Today, we pause briefly to remember those who made the ultimate sacrifice.  We wave our flags, visit the cemetery, attend a parade, or gather with our families.  A pause. But the greater chance to pay our respect for their sacrifice comes in all our tomorrows.  May we live our entire lives in such a way to honor those who gave their lives for ours.  Let not their death be in vain!  Let not our freedom be in vain!

The Christian clause here is obvious:  With that great freedom, comes great responsibility.  For to whom much is given, much is required (Luke 12:48).  It is my humble belief that we followers of Christ must use this gift of freedom for His glory.  We have the great privilege to proclaim His name freely! Without threat of imminent death!  May we not take that liberty for granted for a single moment!  And may we not miss the opportunities that abound to proclaim Him to those who are still captive.  For there is no purer freedom than that which is found in Christ (Rom. 8:2, John 8:32).

For freedom, we thank our country.  For being set free, we thank our Savior.

I am infinitely grateful for both.

May my life be a reflection of my gratitude….by offering both a lifted lamp and a saving Light to any  ‘yearning to breathe free’.


Today was such an odd Easter for me.

I LOVE holidays.  I don’t want to say I live for a special occasion, but I kinda do.  And Easter.  WELL.  As a follower of Christ, there is NO BETTER DAY!  Victory!! Triumph!!  Death is defeated!!! THIS DAY!  A welling up in my spirit happens every Easter and there is joy beyond compare.

So, the fact that I woke up in a hospital on a plastic couch to the sound of oxygen and the never ending beeps of the never ending machines and a night staff who didn’t seem to notice that the Savior of the whole wide world was being celebrated literally all over the whole wide world….

I gathered my belongings.  I sipped coffee and chatted with my dad.  We shared some tender moments, prayed together, and I walked out of the room.  Tears welled up in my eyes as I turned down the hall.  I hated leaving him.  And I hated not being home with my boys.  Feeling so torn and absolutely overwhelmed by the sense of needing to be in two places at once, I headed home.

As I was driving towards the blinding sun on the interstate in almost no traffic, I started thinking about the body of Christ who were gathering this morning.  I drove by church after church after church with parking lots full.  I began to imagine the joy and could almost feel the sentiment of triumph as I passed through the countryside.  I thought about how in every church today, every single one, the message is the same on this day.  And that welling up in my spirit came over me as I said aloud….

Christ is risen, He is risen INDEED!

Dare I say that today, there is simply unity in the Body?  From Presbyterians to Pentecostals, to Quakers and Catholics, Methodists and Baptists…the same message rings out…


Although I spent the morning alone, I didn’t feel alone at all.  Indeed.  I passed by all those churches and felt like a part of each one.  I sensed a great solidarity and camaraderie and belonging to something so much greater than myself. From the little country church in the valley to the big church on the hill, I am your sister and together we have some Good News to share!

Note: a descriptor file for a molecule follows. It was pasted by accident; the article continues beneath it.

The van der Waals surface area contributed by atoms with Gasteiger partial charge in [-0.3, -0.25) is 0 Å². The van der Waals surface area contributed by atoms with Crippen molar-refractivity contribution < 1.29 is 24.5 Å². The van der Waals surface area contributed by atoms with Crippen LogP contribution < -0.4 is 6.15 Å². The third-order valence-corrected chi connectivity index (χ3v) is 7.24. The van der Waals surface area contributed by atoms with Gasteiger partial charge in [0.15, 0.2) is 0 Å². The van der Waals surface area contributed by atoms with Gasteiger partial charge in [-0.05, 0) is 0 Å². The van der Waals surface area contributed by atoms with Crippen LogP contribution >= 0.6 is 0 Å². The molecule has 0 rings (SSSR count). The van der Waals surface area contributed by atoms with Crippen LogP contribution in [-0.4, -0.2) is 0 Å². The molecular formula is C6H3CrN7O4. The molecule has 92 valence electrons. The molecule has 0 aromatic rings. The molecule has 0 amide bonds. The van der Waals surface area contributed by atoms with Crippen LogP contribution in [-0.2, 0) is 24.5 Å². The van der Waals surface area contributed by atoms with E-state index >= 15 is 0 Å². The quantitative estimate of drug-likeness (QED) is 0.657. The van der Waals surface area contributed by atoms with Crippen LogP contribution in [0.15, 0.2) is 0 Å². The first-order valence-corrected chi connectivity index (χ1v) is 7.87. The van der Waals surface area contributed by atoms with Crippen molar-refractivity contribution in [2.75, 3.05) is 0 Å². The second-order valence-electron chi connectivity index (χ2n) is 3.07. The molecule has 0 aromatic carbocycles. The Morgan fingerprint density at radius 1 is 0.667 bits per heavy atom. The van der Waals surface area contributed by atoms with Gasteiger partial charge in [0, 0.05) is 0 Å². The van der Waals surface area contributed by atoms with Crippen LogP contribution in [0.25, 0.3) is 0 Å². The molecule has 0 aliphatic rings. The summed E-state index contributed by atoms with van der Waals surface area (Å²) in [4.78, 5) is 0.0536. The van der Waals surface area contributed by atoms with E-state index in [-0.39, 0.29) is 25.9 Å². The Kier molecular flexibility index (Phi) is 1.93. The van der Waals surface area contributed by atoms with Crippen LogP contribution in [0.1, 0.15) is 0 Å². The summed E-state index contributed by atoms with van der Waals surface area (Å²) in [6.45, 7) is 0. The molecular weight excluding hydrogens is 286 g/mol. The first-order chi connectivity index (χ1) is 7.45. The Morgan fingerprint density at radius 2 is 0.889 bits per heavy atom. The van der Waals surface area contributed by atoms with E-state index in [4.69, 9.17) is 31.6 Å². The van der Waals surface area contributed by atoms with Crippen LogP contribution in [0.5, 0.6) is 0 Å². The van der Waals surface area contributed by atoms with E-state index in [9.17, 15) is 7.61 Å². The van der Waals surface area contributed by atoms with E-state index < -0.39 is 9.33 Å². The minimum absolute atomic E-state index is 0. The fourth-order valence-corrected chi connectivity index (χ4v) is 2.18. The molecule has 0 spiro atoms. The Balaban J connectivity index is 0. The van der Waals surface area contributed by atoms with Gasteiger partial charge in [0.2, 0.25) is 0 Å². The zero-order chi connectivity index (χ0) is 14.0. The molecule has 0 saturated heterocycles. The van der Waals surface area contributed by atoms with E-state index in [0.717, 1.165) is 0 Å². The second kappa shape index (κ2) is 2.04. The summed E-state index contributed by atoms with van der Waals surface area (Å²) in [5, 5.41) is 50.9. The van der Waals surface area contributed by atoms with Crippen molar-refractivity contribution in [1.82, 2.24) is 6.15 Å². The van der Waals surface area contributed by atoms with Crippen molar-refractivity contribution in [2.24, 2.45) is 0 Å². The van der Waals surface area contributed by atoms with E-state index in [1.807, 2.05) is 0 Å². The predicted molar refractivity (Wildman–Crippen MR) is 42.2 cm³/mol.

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Indeed. In truth. In reality. Whether I have on my Easter dress or not.  Whether I am driving in my minivan or am surrounded by the Body or am in a hospital room or wherever.  It is still true, it is INDEED reality, that:

‘On the first day of the week, very early in the morning, the women took the spices they had prepared and went to the tomb. They found the stone rolled away from the tomb, but when they entered, they did not find the body of the Lord Jesus. While they were wondering about this, suddenly two men in clothes that gleamed like lightning stood beside them. In their fright the women bowed down with their faces to the ground, but the men said to them, “Why do you look for the living among the dead? He is not here; he has risen!’ Luke 24:1-6

Indeed He is!  And He reigns victorious. And today the cares of this world, the being pulled in too many directions, the distractions, the pain, the suffering, the ordinary all fall away for a time….to simply proclaim:


Happy Easter dear brothers and sisters.  It was a joy sharing this day with you all….



I sat in the cold, stone room for what seemed like ages anticipating their arrival.  Curiosity and nerves were competing for first place in my typical over-emotional state.  Being a ‘feeler’ can be exhausting.  It’s difficult to explain what a typical daily emotional roller coaster a ‘feeler’ must ride.  I can go from crying tears of injustice to laughing hysterically at situational ironies in a matter of minutes. There has been no greater invention in recent years than the emoji, which helps solidify every single text I send. Without it, my text recipients are left to wonder my true feelings.

The room was cold.  It was silent.  Eerily silent.  I was curious. Or nervous.  And then a sound of a low steady hum slowly emerged from the silence.

The prisoners were coming.

My mom and I, and an inter-denominational makeshift congregation, were in the bowels of Raleigh Central (maximum security) Prison awaiting the arrival of the convicted felons and those men who had chosen to minister to them.  This was the closing ceremony of a 3-day spiritual renewal experience for the prisoners.  Michael was a volunteering minister.  I came to support Michael.

I fully expected to be consumed by discernment, the prickly hairs on my neck to stand on end as I met the roughest of the rough.  The vilest of offenders.  The rapists.  The murderers.  The thugs and thieves.  I fully expected that I would be accosted and undressed by their vicious eyes.  I expected to be disgusted and nauseated at the thoughts of what had put them behind those bars and barbed wire.  I fully expected that.

The soft hum was gaining volume.

It was a song.  A familiar one.

Finally, it grew to decipherable lyrics…

Surely the presence of the Lord is in this place.
I can feel His mighty power and God’s grace.
I can hear the brush of angel’s wings,
I see glory on each face. 
Surely the presence of the Lord is in this place.